Associations - Tourism
Associations - Train Manufacturers
Associations - Transportation Network Companies
Associations - University Athletics
Associations - Urban Education
Associations - Vehicle Parts Suppliers
Constituent Groups - Artists and Cultural Workers
Constituent Groups - Athletic Coaches
Constituent Groups - Automobile Clubs and Owners
Constituent Groups - Boards of Directors, Regents and Trustees
Constituent Groups - Children
Constituent Groups - College and University Administrators and Leaders
Constituent Groups - Commercial Property Owners
Constituent Groups - Commuters
Constituent Groups - Extra-Curricular Activity Leaders
Constituent Groups - High-Income Residents
Constituent Groups - Homeowners
Constituent Groups - Local Businesses
Constituent Groups - Local Residents
Constituent Groups - Low-Income Residents
Constituent Groups - Married Couples
Constituent Groups - Parents and Parent Associations
Constituent Groups - Pedestrians
Constituent Groups - Prisoners and Ex-Offenders
Constituent Groups - Public Housing Residents
Constituent Groups - Renters
Constituent Groups - Rural Residents
Constituent Groups - School Administrators and Leaders
Constituent Groups - Seniors
Constituent Groups - Small Businesses
Constituent Groups - Students and Student Groups
Constituent Groups - Suburban Residents
Constituent Groups - Tourists
Constituent Groups - Urban Residents
Electeds - Local Executives
Electeds - Local Legislators
Electeds - Local School Board Members
Electeds - National Executives
Electeds - National Legislators
Electeds - State and Provincial Executives
Electeds - State and Provincial Legislators
Government Agencies - Air Forces
Government Agencies - Artistic and Cultural Affairs
Government Agencies - Bridges and Tunnels
Government Agencies - Corrections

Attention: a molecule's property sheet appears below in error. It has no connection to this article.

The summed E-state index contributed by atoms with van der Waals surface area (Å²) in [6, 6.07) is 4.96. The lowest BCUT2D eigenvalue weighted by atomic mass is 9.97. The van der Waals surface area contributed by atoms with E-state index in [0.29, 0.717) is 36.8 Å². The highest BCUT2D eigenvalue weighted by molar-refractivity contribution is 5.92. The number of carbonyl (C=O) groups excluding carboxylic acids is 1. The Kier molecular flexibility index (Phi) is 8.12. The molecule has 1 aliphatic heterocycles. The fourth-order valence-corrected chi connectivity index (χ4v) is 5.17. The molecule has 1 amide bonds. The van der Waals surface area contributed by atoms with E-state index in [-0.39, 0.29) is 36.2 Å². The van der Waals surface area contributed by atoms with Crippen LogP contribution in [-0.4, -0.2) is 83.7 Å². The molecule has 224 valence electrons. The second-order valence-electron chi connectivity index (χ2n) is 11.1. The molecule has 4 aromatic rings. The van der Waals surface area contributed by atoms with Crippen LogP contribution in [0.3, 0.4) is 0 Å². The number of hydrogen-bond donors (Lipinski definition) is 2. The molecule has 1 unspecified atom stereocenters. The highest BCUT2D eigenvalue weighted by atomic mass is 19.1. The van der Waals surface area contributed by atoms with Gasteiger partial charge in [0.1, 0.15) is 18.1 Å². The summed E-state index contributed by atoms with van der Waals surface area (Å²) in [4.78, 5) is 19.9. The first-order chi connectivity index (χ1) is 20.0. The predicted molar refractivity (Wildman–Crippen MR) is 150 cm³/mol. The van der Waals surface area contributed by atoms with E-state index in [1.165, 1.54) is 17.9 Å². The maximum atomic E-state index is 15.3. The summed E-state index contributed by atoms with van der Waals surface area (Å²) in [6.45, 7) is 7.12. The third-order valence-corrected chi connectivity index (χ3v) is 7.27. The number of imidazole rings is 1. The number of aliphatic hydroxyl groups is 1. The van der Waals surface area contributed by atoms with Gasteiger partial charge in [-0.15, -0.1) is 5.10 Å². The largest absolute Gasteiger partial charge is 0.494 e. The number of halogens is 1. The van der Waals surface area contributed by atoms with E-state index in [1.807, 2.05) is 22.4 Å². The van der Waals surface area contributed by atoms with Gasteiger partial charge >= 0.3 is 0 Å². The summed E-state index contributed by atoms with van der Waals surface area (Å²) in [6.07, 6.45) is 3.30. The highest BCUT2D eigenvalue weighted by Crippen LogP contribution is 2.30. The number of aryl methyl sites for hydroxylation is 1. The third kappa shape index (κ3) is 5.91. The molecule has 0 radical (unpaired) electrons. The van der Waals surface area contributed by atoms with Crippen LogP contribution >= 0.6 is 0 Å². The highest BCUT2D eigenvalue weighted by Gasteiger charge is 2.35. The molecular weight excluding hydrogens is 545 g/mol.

Government Agencies - Departments of Budgets
Government Agencies - Departments of Finance and Treasury
Government Agencies - Departments of Taxation
Government Agencies - Economic Development
Government Agencies - Emergency Medical Services
Government Agencies - Environmental Protection
Government Agencies - Highways
Government Agencies - Independent Budget Offices
Government Agencies - Judiciary
Government Agencies - Motor Vehicles
Government Agencies - Naval Forces
Government Agencies - Parks and Recreation
Government Agencies - Police
Government Agencies - Ports
Government Agencies - Public Works
Government Agencies - Taxi, Limousine and Other For-Hire Vehicles
Government Agencies - Transit Authorities
Government Agencies - Transportation
Government Agencies - Water and Sewer
Labor Unions - Aircraft Pilots
Labor Unions - Airport Workers
Labor Unions - Attorneys
Labor Unions - Bus Drivers
Labor Unions - Civil Service
Labor Unions - Construction Workers
Labor Unions - Correctional Officers
Labor Unions - Corrections
Labor Unions - Custodians
Labor Unions - Dock Workers
Labor Unions - Faculty
Labor Unions - Fire and EMS
Labor Unions - Flight Attendants
Labor Unions - For-Hire Vehicle Drivers
Labor Unions - Graduate and Research Assistants
Labor Unions - Health Care
Labor Unions - Parking Attendants
Labor Unions - Police
Labor Unions - Rail Conductors
Labor Unions - Road Workers
Labor Unions - Ship Crews
Labor Unions - Subway Conductors
Labor Unions - Taxi Drivers
Labor Unions - Teachers
Labor Unions - Toll Workers
Labor Unions - Trade Unions
Labor Unions - Traffic Engineers
Labor Unions - Truck Drivers
Providers - After School Programs
Providers - Athletic Apparel
Providers - Bondholders
Providers - Education Software
Providers - Food and Cafeteria Services
Providers - Health Care
Providers - Instructional Materials
Providers - Job Placement Services
Providers - Job Training Services
Providers - Office Supplies
Providers - Payment Processing
Providers - School Furniture
Providers - School Supplies
Providers - Social Services
Providers - Software
Providers - Student Debt Collection Services
Providers - Student Loans
Providers - Teacher Residency Programs
Providers - Teacher Training Programs
Providers - Textbooks